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ON WENLOCK EDGE

EMI Classics CDM 5 65589 2: Ian Partridge, Music Group of London, Jennifer Craxton, Jennifer Partridge. The Water Mill, The New Ghost, Ten Blake Songs, Merciless Beauty and Four Hymns, all by Vaughan Williams, are also included.
"THE EMI MID-PRICE CD IS AN OUTSTANDINGLY BEAUTIFUL RECORD WITH IAN PARTRIDGE'S INTENSE ARTISTRY AND LOVELY INDIVIDUAL TONE-COLOUR USED WITH COMPELLING SUCCESS IN VAUGHAN WILLIAMS SONGS BOTH EARLY AND LATE.THE TEN BLAKE SONGS COME FROM JUST BEFORE THE COMPOSER'S DEATH, BALD, DIRECT SETTINGS THAT WITH THE ARTISTRY OF PARTRIDGE AND CRAXTON ARE DARKLY MOVING."
(Penguin Guide to Compact Discs)

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"On Wenlock Edge", by Ralph Vaughan Williams, was begun in 1906 and completed in 1909. The poems are from Housman's "A Shropshire Lad", which was published a hundred years ago in 1896. These poems seemed to strike a chord with British readers. Vaughan Williams took 6 of the poems and moulded them into one of the finest English song cycles.

The first song, "On Wenlock Edge", compares the unchanging qualities of the Roman from centuries ago to the present day, when the "thoughts that hurt him" can still apply. The second song, "From far from eve and morning", is very moving in its depiction of man's short span on earth. The third song, "Is my team ploughing?", caused a rift between Vaughan-Williams and Housman because the verse about football was omitted - very wisely in my view. This song is a dialogue between the ghost asking the living man if things are still the same as when he was alive. "Is my girl happy?", he asks. "Yes lad, I cheer a dead man's sweetheart, never ask me whose."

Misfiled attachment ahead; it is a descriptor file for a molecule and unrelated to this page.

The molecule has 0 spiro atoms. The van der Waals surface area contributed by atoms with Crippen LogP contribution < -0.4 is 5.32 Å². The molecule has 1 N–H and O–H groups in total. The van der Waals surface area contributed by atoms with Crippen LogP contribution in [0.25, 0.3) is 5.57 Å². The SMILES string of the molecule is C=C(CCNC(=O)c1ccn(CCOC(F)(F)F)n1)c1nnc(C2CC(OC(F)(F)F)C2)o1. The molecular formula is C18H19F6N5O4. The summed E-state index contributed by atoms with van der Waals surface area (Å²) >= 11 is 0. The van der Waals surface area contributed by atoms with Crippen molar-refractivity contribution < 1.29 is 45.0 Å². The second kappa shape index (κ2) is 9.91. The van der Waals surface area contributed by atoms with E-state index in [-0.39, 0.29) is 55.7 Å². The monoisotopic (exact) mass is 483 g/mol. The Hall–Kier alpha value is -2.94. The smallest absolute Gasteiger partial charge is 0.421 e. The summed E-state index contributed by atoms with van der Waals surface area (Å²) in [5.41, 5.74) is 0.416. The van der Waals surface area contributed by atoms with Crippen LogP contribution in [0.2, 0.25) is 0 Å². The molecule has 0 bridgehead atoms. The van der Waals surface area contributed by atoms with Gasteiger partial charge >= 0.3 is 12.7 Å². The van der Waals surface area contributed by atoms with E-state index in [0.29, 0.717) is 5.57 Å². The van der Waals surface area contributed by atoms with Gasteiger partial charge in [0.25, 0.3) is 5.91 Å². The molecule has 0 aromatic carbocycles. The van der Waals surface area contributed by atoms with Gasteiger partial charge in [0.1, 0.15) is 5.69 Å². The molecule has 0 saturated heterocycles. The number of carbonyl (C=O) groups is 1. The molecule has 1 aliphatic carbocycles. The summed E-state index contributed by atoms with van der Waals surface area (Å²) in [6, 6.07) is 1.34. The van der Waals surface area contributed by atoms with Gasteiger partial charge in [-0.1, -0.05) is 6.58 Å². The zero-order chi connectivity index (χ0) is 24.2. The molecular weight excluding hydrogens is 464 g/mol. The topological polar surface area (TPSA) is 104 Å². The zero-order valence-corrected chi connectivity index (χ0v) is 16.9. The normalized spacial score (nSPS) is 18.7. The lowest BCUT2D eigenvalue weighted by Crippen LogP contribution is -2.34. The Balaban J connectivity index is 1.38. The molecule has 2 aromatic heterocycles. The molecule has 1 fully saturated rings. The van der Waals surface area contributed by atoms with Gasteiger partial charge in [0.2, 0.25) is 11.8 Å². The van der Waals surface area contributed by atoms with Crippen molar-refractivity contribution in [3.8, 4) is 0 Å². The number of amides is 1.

"O when I was in love with you" is a perfect antidote to the dramas of the previous song. Love is fine while it lasts but, when it's over, the young man says "I'm quite myself again". Bredon Hill is perhaps the most beautiful song in the cycle. Two lovers lie together on Bredon on a shimmering summer day. The bells are sounding out, but all is not as it appears. The girl dies and the bells now call out again, this time sounding disturbingly violent, and the young man asks them to be still. The lovely hazy shimmering of the opening returns and, unaccompanied, the song finishes: "I will come".

Finally, "Clun". This was in fact the first song to be composed. The tension is relaxed after "Bredon Hill", and the poem compares the stillness of the countryside with the troubles of urban life. It finishes "'Tis a long way further than Knighton, A quieter place than Clun, Where Doomsday may thunder and lighten and little 'twill matter to one". The cycle ends in complete tranquility.